I made the decision to tell my kids the truth after I was diagnosed. It was tough. They of course asked “Mom, are you going to die?”. They knew that people died of cancer.
At the time I’d been told there were no treatment options. I wanted to continue to be honest. I’d read the stats in regards to signet ring appendix cancer. From what I’d read at the time, it appeared long-term survival was only 10%. I didn’t know if I was going to die. It actually seemed rather likely.
I told my kids that yes, some people died of cancer. But I also told them that many people also survived cancer, that many people didn’t die. I told them that I was a very strong person, that I was feeling very well, and that I was going to do my best to find good treatment and to live a very long time.
It was the best answer I had, and it was an honest answer.
I knew what would happen next, that they would go to school and tell their friends over lunch that their mom had cancer. They did, and their friends told them of relatives and people they knew who had died of cancer. Since we were all being honest and open, we were able to talk about those lunchroom conversations at home.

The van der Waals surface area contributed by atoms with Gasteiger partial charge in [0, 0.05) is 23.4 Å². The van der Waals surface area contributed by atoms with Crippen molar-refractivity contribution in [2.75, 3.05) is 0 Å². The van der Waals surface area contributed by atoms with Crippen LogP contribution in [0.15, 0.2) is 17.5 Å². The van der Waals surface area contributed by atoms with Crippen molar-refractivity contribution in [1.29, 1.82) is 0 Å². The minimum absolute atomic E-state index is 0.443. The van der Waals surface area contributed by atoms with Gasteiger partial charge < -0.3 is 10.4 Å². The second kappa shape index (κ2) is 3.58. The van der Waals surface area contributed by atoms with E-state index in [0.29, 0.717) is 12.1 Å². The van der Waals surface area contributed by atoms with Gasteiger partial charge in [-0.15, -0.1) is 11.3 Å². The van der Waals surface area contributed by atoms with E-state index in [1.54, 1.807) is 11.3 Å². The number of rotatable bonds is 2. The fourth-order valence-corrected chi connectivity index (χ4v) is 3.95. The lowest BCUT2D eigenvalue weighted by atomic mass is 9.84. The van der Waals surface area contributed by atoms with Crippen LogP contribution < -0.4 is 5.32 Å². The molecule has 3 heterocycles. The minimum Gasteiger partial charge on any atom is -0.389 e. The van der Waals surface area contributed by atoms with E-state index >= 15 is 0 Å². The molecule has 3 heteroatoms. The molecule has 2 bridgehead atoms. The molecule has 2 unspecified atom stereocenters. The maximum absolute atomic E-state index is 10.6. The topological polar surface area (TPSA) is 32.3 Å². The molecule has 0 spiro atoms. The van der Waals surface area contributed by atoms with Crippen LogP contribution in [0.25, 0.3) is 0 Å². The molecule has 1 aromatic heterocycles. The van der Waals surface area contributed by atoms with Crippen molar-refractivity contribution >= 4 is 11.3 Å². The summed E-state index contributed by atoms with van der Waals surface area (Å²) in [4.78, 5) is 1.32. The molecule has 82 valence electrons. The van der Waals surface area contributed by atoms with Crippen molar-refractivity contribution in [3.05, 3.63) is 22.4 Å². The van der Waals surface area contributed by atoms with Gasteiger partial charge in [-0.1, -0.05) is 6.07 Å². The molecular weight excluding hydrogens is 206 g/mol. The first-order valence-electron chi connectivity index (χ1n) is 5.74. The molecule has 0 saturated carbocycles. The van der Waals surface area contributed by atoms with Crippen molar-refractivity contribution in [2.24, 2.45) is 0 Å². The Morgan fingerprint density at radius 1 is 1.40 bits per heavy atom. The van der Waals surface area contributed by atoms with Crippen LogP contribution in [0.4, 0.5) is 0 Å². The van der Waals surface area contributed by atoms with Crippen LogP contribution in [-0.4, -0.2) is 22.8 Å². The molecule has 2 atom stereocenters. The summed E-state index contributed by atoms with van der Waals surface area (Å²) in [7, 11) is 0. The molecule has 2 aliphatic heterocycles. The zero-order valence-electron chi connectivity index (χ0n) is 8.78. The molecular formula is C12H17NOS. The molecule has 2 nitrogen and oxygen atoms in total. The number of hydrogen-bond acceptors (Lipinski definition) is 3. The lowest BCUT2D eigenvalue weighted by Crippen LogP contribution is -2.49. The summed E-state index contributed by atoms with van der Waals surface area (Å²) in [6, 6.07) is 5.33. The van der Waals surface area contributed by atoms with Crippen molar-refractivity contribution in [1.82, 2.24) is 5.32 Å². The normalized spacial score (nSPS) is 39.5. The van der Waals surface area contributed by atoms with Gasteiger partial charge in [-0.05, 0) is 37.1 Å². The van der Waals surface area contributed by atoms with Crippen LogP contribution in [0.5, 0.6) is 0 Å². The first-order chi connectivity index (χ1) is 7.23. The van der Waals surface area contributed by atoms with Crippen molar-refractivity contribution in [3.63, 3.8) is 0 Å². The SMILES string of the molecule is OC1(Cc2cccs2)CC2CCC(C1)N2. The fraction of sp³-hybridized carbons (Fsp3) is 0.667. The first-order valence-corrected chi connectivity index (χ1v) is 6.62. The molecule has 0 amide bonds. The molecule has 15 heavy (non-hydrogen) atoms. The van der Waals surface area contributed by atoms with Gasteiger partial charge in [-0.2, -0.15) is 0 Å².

One good thing about having a rare cancer…when my kids said their friend’s family member had died of brain or some other cancer, I could honestly say “Well I don’t have THAT kind of cancer, I have appendix cancer”. Cool thing was that none of their friends knew of anyone who had died of appendix cancer.
I guess there are some good things about having a cancer that is rare. For my kids, it gave them hope. They understood that people died of many kinds of cancer, but they couldn’t find a single person who had died of appendix cancer.
To be continued……